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Mando Saenz

Watertown – 2005 (Carnival)

Reviewed by T.J. Simon

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CDs by Mando Saenz

Fans of the balladry of Lyle Lovett and Bruce Robison will enjoy this debut disc from fellow Texas singer-songwriter, Mando Saenz. Originally self-released in 2002, the collection of 11 songs is a mostly mellow alternative country journey through vivid imagery encased in confessional first-person narratives.

Saenz's biggest strength comes from his ability to paint pictures with his descriptive lyrics. You can almost see the dusty, Texas roads described on "When I Come Around" and taste the sizzling breakfast on "Egg Song." His instrumentation is solid, but never flashy. From the fiddle interlude on the album's opener, "Julia," to the pervasive gentle accordion on "Rusty Steeple," Saenz delivers the goods among smooth production with nary a hair out of place.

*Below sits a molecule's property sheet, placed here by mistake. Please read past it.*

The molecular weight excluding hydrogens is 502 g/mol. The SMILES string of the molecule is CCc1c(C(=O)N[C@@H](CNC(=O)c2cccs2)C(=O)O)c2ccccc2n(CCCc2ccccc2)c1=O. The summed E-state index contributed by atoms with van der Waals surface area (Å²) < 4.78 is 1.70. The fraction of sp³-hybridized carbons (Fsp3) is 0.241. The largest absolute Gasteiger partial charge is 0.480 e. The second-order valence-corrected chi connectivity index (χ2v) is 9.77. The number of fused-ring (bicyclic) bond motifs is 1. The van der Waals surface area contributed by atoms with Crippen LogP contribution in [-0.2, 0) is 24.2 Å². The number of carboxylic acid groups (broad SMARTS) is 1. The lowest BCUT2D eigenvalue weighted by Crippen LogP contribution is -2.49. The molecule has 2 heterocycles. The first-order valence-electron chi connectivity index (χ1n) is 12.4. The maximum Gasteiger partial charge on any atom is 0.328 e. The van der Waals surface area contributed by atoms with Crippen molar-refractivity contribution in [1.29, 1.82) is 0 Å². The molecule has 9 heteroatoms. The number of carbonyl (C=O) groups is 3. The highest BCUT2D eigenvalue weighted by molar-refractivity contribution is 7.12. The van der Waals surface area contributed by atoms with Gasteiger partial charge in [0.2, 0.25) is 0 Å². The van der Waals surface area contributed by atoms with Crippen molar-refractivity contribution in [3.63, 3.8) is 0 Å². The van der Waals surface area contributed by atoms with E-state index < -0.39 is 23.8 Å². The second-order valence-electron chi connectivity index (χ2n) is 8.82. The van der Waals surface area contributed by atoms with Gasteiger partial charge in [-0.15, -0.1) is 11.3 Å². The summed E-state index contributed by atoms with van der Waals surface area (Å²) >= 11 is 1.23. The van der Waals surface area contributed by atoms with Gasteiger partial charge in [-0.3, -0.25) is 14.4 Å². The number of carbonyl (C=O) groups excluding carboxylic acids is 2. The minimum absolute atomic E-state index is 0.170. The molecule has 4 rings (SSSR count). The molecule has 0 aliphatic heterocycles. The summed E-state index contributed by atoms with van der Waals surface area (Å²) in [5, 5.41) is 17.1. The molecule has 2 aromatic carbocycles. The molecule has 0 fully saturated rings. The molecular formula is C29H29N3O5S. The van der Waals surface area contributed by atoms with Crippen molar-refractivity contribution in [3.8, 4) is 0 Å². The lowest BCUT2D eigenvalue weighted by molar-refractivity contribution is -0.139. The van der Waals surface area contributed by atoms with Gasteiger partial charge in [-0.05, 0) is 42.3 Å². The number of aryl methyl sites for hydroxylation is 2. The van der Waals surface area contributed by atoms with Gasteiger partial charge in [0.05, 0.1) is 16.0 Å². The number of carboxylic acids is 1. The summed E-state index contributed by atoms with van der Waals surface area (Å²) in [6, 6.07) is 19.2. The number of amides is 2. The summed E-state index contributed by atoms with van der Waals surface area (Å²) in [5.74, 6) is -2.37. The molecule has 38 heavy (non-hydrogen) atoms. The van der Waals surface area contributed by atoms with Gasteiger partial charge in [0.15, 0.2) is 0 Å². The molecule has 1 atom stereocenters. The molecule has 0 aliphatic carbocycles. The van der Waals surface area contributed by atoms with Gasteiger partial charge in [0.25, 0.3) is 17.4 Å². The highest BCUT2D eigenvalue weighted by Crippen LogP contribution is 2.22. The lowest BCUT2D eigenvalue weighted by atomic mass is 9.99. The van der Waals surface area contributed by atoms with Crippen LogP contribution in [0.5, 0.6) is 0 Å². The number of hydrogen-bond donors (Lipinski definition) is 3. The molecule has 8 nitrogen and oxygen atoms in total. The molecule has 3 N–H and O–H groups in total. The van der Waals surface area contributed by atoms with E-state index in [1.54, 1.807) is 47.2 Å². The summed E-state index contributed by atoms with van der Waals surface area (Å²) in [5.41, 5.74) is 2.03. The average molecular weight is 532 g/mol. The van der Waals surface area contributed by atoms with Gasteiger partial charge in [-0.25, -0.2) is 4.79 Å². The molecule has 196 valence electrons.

The biggest criticism is that there isn't a wide variety of songs. Throughout the record, the cadence or style doesn't diverge greatly from one track to another. Chalk up this conservative approach to first album jitters. Nevertheless, Saenz has proven himself to be an artist with the talent to spread his wings further on future releases. In the meantime, his enjoyable disc certainly merits a listen.